Magazine article The Christian Century

Clean Sweep

Magazine article The Christian Century

Clean Sweep

Article excerpt

Sunday, September 12 Luke 15:1-10

THE BEST STORYTELLERS paint pictures with worlds, using words to fill our minds with vivid imagery. I remember reading the first Harry Potter novel to my first-grade son. Each time we completed a chapter and I turned the page to start a new one he would shift in my lap and look away from the book. Finally I asked him what was wrong. He replied, "I don't want to see the drawing on the first page of the chapter because I want to think about what things look like all by myself." Of course, with three Harry Potter movies released, everyone knows what Harry and Ron "look like." We've seen Hogwarts, Hogsmeade and Diagon Alley, and we've seen brooms--Nimbus Two Thousands, Firebolt and others.

When Jesus told his stories about a lost sheep and a lost coin he left the details to our imagination. Like my six-year-old constructing scenes in his mind, we imagine those who will not give up until the lost are found, a shepherd with his staff in hand, a woman with her broom. From the earliest clays, people were accustomed to thinking of a shepherd's staff as a symbol of divine protection. God brought the metaphor to life by calling a shepherd to lead the people out of Egypt and then again to serve as king, promising all the while, "I will not take my steadfast love from him" (2 Sam. 7:15). It's not much of a leap, then, to think of Jesus holding a shepherd's staff, especially since many of us grew up with that picture framed on the wall in our Sunday school rooms.

A broom is a different matter. Nobody ever painted Jesus with a broom in his hand, even if the metaphor of sweeping is used several times by the prophets to refer to God. Luke, however, pairs these stories in such a way that a broom carries as much weight as a shepherd's staff for symbolizing God's care. The point of both stories, of course, is that God will seek us by any means available until we are found. In order tot us to appreciate fully the depth of God's seeking, Jesus intends for us to identify personally with the search, for indeed God's love is as personal as it is universal. Imagine the men from the fields and the women from the houses leaving their tasks to edge toward the circle funning around Jesus and, naturally, bringing their staffs and brooms with them. Jesus, pondering how best to describe the depth of God's love, surveyed the crowd before him, fixed on the ordinary objects held in their hands, and told a pair of stories about how we look tot things that are lost.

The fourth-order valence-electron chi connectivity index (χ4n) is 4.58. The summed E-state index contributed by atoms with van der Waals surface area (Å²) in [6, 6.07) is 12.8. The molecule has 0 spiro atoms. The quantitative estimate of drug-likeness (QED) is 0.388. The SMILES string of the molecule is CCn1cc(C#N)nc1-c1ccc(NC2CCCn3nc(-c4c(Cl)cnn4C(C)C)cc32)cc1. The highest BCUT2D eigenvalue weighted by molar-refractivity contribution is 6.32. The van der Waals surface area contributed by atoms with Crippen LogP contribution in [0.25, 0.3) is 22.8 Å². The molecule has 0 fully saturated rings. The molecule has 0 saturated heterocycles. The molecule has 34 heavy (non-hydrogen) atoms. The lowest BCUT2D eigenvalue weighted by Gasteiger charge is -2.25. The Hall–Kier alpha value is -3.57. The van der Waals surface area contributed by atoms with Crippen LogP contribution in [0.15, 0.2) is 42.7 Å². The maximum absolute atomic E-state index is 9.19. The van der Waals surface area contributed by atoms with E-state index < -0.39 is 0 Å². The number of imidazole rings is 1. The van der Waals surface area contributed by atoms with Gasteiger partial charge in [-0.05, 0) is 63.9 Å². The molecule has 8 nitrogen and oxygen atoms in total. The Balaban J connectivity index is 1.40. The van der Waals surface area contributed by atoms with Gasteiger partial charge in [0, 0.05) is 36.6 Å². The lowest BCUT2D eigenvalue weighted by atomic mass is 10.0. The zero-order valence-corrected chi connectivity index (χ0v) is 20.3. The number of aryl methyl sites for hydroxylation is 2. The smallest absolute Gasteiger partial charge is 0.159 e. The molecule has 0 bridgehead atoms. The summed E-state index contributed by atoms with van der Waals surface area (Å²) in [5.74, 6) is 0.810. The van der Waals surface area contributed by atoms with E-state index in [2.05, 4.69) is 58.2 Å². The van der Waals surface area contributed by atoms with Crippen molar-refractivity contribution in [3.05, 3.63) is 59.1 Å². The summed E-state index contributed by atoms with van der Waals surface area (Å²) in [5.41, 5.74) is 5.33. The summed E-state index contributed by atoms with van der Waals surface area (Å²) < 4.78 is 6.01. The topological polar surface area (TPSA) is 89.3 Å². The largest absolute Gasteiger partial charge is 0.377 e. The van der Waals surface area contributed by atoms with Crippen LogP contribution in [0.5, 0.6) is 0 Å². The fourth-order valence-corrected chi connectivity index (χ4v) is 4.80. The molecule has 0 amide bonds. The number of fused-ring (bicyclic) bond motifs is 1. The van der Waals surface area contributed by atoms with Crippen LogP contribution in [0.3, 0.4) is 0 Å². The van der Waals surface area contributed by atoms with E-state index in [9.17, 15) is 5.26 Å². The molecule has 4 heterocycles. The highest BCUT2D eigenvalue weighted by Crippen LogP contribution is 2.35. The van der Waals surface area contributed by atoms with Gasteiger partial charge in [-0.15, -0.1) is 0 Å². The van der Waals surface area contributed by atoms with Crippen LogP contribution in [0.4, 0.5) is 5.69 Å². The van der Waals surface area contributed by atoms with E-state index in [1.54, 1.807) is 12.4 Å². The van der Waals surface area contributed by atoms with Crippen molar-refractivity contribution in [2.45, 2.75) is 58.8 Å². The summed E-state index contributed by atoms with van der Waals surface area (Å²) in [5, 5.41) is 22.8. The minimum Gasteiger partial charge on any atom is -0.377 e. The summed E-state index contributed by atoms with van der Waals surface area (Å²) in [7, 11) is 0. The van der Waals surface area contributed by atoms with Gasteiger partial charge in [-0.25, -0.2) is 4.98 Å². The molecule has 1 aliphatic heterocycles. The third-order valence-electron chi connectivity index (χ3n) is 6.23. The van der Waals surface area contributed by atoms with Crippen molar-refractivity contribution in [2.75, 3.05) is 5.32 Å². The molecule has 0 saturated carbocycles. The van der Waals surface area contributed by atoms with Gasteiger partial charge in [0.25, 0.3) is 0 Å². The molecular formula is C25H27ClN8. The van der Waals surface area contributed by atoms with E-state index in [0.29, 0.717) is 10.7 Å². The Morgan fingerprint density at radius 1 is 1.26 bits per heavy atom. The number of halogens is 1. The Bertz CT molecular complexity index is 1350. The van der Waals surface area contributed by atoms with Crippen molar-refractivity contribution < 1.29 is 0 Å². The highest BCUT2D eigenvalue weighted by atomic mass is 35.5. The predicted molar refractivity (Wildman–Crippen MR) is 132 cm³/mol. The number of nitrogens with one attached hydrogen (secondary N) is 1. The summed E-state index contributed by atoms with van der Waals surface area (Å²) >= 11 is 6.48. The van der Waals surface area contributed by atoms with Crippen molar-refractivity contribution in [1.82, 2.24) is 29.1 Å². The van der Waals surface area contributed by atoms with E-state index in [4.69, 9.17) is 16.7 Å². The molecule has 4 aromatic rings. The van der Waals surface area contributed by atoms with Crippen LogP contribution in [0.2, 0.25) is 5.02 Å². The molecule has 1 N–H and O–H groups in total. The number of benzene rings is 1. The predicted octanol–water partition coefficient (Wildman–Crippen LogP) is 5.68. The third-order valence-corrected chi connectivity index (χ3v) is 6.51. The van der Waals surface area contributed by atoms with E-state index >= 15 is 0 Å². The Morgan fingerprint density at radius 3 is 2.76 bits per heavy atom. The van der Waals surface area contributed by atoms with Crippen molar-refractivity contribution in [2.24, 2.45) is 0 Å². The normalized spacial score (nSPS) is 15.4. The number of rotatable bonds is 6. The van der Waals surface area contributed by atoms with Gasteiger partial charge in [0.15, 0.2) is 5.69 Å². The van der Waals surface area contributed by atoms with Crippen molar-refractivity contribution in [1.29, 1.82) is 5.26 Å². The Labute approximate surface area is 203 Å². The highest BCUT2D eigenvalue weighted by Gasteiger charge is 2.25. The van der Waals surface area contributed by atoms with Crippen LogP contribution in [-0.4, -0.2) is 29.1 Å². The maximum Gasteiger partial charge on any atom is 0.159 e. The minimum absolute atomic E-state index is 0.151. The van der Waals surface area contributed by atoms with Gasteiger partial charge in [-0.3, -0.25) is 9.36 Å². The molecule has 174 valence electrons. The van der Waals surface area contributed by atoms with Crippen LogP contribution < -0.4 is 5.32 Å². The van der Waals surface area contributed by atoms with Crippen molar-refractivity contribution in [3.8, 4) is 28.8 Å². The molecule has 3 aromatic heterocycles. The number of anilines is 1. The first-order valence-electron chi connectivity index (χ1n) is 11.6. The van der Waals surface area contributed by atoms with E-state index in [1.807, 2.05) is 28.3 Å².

If you've never been a shepherd, you might not understand the deep connection between the animal and its owner. …

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